A new watchdog report finds Veterans Affairs medical centers still aren’t adequately addressing wait times for veterans requesting care and some hospitals continue posting the wrong numbers to make it appear like wait times are improving.
Iowa Senator Chuck Grassley says the issue came to light two years ago and Congress reacted. “We appropriated more money,” Grassley says. “We made it possible to fire people that weren’t doing their job. We made it possible for people that aren’t getting help from the VA within 30 days to go to private practitioners. None of this stuff that we thought corrected this is working out the way we anticipated.”
While the VA claims the average wait time for a veteran to get service is between four and 28 days, the report from the Government Accountability Office says in the cases reviewed, the actual averages were between 11 and 48 days. Some newly-enrolled veterans waited more than 70 days to be seen.
“There’s been some follow-up by Congress,” Grassley says, “but I’ve come to the conclusion it’s not a case of more money, a case of more laws, it’s a case of administration, people listening to whistleblowers, not punishing whistleblowers, following up on whistle blowing, firing the people that aren’t doing their job.”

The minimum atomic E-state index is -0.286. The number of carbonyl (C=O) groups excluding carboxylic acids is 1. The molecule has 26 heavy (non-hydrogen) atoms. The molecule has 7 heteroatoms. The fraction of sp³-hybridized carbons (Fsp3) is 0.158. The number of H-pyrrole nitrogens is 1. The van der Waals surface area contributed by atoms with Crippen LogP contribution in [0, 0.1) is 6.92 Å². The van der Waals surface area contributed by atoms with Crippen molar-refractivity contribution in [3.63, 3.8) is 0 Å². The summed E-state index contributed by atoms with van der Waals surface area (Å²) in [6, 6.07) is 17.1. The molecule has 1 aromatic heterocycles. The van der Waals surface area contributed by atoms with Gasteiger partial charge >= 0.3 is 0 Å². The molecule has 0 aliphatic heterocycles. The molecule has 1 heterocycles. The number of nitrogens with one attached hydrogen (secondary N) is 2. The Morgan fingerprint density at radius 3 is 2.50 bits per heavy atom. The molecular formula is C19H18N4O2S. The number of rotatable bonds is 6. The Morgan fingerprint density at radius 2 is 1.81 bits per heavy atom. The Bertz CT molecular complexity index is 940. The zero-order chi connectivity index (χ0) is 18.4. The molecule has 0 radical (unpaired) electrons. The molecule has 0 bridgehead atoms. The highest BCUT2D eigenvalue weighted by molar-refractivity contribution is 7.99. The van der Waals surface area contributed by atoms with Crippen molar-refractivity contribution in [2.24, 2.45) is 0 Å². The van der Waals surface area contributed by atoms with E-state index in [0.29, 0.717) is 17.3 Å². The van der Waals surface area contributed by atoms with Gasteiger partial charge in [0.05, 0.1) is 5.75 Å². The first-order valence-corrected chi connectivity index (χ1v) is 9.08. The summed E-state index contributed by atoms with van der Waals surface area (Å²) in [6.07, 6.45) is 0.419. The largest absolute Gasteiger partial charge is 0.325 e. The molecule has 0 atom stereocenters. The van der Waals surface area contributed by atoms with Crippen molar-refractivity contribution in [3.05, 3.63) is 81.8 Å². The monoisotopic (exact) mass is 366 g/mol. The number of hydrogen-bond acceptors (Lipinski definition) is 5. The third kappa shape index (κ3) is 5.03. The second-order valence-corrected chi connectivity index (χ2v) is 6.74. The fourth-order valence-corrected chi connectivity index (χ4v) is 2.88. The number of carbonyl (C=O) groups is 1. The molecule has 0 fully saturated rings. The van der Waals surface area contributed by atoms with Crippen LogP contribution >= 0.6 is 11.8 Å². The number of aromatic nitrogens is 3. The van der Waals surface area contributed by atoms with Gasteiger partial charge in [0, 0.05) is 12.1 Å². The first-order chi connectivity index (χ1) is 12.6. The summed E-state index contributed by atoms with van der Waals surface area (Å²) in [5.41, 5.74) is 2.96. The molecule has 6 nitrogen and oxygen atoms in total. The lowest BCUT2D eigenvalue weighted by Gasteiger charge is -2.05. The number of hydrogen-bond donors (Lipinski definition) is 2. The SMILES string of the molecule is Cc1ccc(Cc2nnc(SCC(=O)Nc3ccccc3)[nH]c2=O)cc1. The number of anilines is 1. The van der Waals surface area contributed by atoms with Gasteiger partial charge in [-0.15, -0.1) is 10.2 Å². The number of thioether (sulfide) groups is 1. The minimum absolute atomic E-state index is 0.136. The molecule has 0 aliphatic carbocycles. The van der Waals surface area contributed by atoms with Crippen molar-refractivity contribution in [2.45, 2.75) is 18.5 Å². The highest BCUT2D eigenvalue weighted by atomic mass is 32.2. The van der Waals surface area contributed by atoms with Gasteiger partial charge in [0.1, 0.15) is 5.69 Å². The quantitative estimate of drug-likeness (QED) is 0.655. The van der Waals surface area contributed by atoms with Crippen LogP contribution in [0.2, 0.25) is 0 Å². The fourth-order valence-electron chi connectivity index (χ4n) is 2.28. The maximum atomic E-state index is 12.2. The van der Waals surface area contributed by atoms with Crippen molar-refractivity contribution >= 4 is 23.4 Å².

The controversy came to light in 2014 after it was reported the VA medical center in Phoenix, Arizona, was falsifying wait times and at least 40 veterans died while waiting on care. The suicide rate among veterans continues to bound. Five years ago, a study found 16 veterans a day took their own lives. Today, that suicide rate has climbed to 22 veterans per day.
“I’m not surprised to hear this report,” Grassley says. “I will study the report and I will do the appropriate follow-up. I’m going to do everything I can through the constitutional responsibility of oversight to make sure veterans are treated the way they were promised.” The GAO report reviewed scheduling records for 60 veterans at three VA hospitals and found improper scheduling in 25 percent of the appointments.